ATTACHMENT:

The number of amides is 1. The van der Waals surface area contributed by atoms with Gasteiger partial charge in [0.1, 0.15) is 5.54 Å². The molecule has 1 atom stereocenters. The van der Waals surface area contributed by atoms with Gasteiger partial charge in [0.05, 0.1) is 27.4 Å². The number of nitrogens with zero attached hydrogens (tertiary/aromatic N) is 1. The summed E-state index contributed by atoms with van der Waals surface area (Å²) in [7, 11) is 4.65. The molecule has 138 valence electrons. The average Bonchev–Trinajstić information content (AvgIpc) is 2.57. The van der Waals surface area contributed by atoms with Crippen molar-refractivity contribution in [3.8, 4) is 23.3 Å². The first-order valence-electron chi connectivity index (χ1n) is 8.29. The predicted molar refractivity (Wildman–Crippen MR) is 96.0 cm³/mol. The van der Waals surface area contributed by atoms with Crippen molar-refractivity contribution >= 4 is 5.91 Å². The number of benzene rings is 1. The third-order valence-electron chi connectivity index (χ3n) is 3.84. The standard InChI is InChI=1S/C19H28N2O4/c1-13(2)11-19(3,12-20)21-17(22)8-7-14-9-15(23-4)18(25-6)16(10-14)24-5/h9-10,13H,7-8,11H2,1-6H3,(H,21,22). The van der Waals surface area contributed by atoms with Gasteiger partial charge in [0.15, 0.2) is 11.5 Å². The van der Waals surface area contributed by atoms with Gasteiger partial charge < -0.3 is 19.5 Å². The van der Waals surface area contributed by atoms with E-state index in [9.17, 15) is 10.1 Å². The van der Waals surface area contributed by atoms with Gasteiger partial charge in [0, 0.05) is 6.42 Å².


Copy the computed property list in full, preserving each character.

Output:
The number of amides is 1. The van der Waals surface area contributed by atoms with Gasteiger partial charge in [0.1, 0.15) is 5.54 Å². The molecule has 1 atom stereocenters. The van der Waals surface area contributed by atoms with Gasteiger partial charge in [0.05, 0.1) is 27.4 Å². The number of nitrogens with zero attached hydrogens (tertiary/aromatic N) is 1. The summed E-state index contributed by atoms with van der Waals surface area (Å²) in [7, 11) is 4.65. The molecule has 138 valence electrons. The average Bonchev–Trinajstić information content (AvgIpc) is 2.57. The van der Waals surface area contributed by atoms with Crippen molar-refractivity contribution in [3.8, 4) is 23.3 Å². The first-order valence-electron chi connectivity index (χ1n) is 8.29. The predicted molar refractivity (Wildman–Crippen MR) is 96.0 cm³/mol. The van der Waals surface area contributed by atoms with Crippen molar-refractivity contribution >= 4 is 5.91 Å². The number of benzene rings is 1. The third-order valence-electron chi connectivity index (χ3n) is 3.84. The standard InChI is InChI=1S/C19H28N2O4/c1-13(2)11-19(3,12-20)21-17(22)8-7-14-9-15(23-4)18(25-6)16(10-14)24-5/h9-10,13H,7-8,11H2,1-6H3,(H,21,22). The van der Waals surface area contributed by atoms with Gasteiger partial charge in [0.15, 0.2) is 11.5 Å². The van der Waals surface area contributed by atoms with Gasteiger partial charge < -0.3 is 19.5 Å². The van der Waals surface area contributed by atoms with E-state index in [9.17, 15) is 10.1 Å². The van der Waals surface area contributed by atoms with Gasteiger partial charge in [0, 0.05) is 6.42 Å².